Bridging the gap between humAn and animal suRveillance data, antibiotic poliCy, and stewardsHip



Research Network: 2019-04-01 - 2020-12-31
Total sum awarded: €50 000

Surveillance is essential to all aspects of the clinical management of antimicrobial resistance. It provides necessary information to develop empiric therapy guidelines, antibiotic formularies, and stewardship programmes. However, the value of surveillance as a critical component of antimicrobial stewardship is not fully established and the majority of the guidance documents focuses either on laboratory surveillance or antibiotic guidelines. The ARCH Network uniquely brings together multisectoral specialists and networks in the field of animal and human surveillance to bridge the gap between surveillance data and antibiotic stewardship in both compartments. The group will finalise four white papers (“Bridge the Gap: Survey to Treat”) tailored to: hospitals (medical and surgical wards, paediatric clinic, intensive care units), long term care facilities, out-patients ambulatory, and veterinary care. The white papers will be developed in the form of checklists (App and paper forms) summarising the kind of microbiological and antimicrobial use data that are essential for antibiotic prescribing, and how these data relate to antibiotic guidance and stewardship interventions. The multidisciplinary group will integrate recommendations for the checklist implementation in heterogeneous economic settings and where expertise in surveillance is limited. The ARCH Network will organise two one day workshops and will be operating through Webex meetings and conference calls. During the first workshop, the group will discuss opportunities for data sharing, other networks involvement, website features, and define the milestones and tasks´ timeline. The drafts of the white papers will be available for open consultation to ARCH members and through the associated networks (EUCIC, EPI-Net, ResistanceMap, LOTTA, EUCAST, LAB-Net, KISS, HANNET, Global PPS, AMCLI-COSA, SWISS-NOSO, CLEO) and international stakeholders (ECDC, WHO, Wellcome, EMA). The ARCH experts will also develop a strategic research agenda to identify critical areas and gaps in clinical surveillance. In the second workshop white papers and the strategic research agenda will be reviewed and approved. The dissemination will be pursued in the dedicated website, quarterly newsletter, national and international conferences, publications in open scientific peer reviewed journals and though relevant national societies in the field. The ARCH Network will also develop a plan for the sustainability of the network after the funding period.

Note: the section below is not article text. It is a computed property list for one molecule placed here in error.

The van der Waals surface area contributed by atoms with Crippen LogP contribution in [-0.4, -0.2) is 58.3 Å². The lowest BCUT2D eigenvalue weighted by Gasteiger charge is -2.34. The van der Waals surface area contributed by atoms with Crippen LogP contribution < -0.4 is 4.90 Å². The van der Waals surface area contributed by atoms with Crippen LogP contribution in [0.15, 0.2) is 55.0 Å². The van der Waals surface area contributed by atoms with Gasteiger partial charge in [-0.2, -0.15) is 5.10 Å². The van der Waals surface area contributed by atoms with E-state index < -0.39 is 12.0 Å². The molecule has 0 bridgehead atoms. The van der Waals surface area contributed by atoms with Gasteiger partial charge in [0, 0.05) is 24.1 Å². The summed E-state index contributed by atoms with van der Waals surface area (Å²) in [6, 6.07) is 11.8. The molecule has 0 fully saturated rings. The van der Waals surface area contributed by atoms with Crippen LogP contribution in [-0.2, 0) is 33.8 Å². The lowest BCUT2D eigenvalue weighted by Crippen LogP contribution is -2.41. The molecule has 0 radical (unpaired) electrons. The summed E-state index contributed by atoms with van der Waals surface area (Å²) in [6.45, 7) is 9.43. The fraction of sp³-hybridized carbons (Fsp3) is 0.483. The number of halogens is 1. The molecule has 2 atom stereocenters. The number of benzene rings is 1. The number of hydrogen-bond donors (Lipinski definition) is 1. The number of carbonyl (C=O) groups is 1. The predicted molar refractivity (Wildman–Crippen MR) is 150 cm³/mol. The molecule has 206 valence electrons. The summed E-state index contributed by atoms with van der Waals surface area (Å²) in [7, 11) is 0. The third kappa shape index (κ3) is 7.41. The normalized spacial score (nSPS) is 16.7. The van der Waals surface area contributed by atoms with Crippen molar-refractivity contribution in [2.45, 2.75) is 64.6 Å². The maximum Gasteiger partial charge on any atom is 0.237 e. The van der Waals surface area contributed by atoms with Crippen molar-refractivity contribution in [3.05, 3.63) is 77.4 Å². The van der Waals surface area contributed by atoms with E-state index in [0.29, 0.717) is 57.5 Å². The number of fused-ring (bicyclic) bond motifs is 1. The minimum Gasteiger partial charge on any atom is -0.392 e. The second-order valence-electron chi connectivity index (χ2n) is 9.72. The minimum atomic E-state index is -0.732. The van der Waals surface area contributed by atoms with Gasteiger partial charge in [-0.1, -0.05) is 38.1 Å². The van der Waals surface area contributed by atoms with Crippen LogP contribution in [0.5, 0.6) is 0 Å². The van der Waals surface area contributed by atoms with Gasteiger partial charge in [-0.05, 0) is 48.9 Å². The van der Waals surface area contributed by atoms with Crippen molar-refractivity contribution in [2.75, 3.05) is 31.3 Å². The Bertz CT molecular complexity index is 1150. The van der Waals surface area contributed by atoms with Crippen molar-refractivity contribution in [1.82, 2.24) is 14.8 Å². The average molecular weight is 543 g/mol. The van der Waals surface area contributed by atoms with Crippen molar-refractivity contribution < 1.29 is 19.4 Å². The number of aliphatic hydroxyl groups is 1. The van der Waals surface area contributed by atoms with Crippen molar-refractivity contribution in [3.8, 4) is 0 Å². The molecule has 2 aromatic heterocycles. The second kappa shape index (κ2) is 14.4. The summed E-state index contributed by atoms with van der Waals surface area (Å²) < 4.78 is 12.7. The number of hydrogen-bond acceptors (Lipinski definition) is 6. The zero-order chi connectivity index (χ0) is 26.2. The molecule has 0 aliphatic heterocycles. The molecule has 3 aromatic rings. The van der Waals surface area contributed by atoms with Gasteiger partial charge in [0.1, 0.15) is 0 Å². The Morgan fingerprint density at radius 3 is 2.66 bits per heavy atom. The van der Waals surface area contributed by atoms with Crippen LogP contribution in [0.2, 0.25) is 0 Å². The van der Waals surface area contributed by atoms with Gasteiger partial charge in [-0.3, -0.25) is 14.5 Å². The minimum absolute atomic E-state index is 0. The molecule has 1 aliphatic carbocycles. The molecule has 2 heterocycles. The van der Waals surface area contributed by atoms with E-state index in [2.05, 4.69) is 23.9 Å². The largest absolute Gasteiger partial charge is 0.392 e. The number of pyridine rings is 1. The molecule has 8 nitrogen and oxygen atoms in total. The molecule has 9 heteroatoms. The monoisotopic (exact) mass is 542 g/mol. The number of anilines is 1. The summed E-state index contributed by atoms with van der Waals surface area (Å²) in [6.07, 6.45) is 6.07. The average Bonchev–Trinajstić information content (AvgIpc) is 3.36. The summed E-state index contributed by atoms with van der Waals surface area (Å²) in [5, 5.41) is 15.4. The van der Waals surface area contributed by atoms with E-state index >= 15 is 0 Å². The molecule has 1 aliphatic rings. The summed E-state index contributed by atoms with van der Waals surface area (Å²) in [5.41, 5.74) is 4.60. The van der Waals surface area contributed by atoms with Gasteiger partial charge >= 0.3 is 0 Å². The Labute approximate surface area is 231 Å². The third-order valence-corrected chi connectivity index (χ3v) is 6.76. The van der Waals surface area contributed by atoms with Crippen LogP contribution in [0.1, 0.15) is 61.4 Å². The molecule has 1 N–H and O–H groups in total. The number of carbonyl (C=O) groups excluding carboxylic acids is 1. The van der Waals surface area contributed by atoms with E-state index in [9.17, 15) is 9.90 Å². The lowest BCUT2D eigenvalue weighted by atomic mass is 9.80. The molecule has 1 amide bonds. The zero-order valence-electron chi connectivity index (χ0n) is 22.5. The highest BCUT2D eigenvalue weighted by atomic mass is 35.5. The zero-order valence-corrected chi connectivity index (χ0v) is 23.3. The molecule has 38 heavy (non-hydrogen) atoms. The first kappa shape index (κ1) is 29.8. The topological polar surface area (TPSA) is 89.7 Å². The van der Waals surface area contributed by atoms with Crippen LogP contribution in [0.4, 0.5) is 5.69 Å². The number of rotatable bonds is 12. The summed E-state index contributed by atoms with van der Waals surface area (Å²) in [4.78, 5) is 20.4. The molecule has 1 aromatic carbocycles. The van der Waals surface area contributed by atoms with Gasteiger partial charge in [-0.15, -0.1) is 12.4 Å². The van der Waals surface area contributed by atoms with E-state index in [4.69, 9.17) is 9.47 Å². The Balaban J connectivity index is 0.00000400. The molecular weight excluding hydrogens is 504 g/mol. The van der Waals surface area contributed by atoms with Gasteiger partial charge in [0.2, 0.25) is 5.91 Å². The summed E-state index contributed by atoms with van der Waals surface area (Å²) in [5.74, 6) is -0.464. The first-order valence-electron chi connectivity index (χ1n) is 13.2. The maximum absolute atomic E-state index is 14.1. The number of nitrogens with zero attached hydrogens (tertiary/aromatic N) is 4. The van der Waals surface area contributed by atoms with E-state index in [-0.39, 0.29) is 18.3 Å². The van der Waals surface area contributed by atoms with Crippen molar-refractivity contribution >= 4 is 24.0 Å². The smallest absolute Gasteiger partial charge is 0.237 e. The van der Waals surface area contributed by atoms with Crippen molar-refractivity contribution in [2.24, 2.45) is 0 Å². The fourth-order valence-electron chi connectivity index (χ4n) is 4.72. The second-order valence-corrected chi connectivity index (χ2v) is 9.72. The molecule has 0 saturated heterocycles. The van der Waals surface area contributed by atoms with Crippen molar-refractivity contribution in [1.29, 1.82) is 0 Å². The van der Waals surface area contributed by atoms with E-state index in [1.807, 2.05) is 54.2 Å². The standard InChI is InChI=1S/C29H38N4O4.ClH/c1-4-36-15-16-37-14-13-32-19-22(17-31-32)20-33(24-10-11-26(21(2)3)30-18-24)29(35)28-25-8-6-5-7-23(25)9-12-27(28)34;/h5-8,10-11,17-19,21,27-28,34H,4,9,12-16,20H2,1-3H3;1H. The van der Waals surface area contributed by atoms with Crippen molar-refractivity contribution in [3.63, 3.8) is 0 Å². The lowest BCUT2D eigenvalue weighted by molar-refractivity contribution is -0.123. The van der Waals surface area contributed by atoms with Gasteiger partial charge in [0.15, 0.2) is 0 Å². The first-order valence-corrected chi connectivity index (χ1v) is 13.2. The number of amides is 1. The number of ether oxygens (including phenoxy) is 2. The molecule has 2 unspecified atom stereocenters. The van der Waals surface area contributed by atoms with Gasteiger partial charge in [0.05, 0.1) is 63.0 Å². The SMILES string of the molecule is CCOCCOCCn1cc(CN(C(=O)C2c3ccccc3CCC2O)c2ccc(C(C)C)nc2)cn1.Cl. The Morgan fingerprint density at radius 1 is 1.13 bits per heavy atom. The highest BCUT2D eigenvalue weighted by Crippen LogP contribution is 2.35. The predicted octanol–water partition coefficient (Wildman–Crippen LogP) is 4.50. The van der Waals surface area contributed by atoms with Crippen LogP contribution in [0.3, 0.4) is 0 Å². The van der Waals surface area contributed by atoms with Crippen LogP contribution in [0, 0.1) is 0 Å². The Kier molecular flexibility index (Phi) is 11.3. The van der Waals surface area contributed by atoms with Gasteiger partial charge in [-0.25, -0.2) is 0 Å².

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  • Evelina Tacconelli, University Hospital Tübingen, Germany (Coordinator)
  • Thirumalaisamy P Velavan, Vietnamese-German Centre for Medical Research, Vietnam (Observer)
  • Ayola Akim Adegnika, Centre de Recherches Médicales de Lambaréné, Gabon (Observer)
  • Souha Kanj, American University of Beirut Medical Center, Lebanon (Observer)
  • Marc Mendelson, University of Cape Town, South Africa (Observer)
  • Mike Sharland, St George's University of London, United Kingdom (Observer)
  • Herman Goossens, University of Antwerp, Belgium (Observer)
  • Nico Mutters, University Hospital Bonn, Germany (Observer)
  • Petra Gastmeier, Charité University Medicine, Germany (Observer)
  • Christian Giske, Karolinska University Hospital, Sweden (Observer)
  • Lorena López-Cerero, University Hospital Virgen Macarena, Spain (Observer)
  • Andreas Voss, Radboud University Medical Centre, Netherlands (Observer)
  • Roberto Cauda, IRCCS Fondazione Policlinico Universitario A. Gemelli, Italy (Observer)
  • Remco Schrijver, VetEffecT, Bilthoven, Netherlands (Observer)
  • Luigia Scudeller, IRCCS Fondazione Policlinico San Matteo, Italy (Observer)
  • Elisabeth Presterl, Medical University of Vienna, Austria (Observer)
  • Jean-Christophe Lucet, Claude Bernard Hospital, France (Observer)
  • Leonard Leibovici, Rabin Medical Center, Israel (Observer)
  • Maurizio Sanguinetti, IRCCS Fondazione Policlinico Universitario A. Gemelli, Italy (Observer)
  • Julia Bielicki, St George's University of London, United Kingdom (Observer)
  • Steffen Borrmann, University Hospital Tübingen, Germany (Observer)
  • Giulia De Angelis, Catholic University of Rome, Italy (Observer)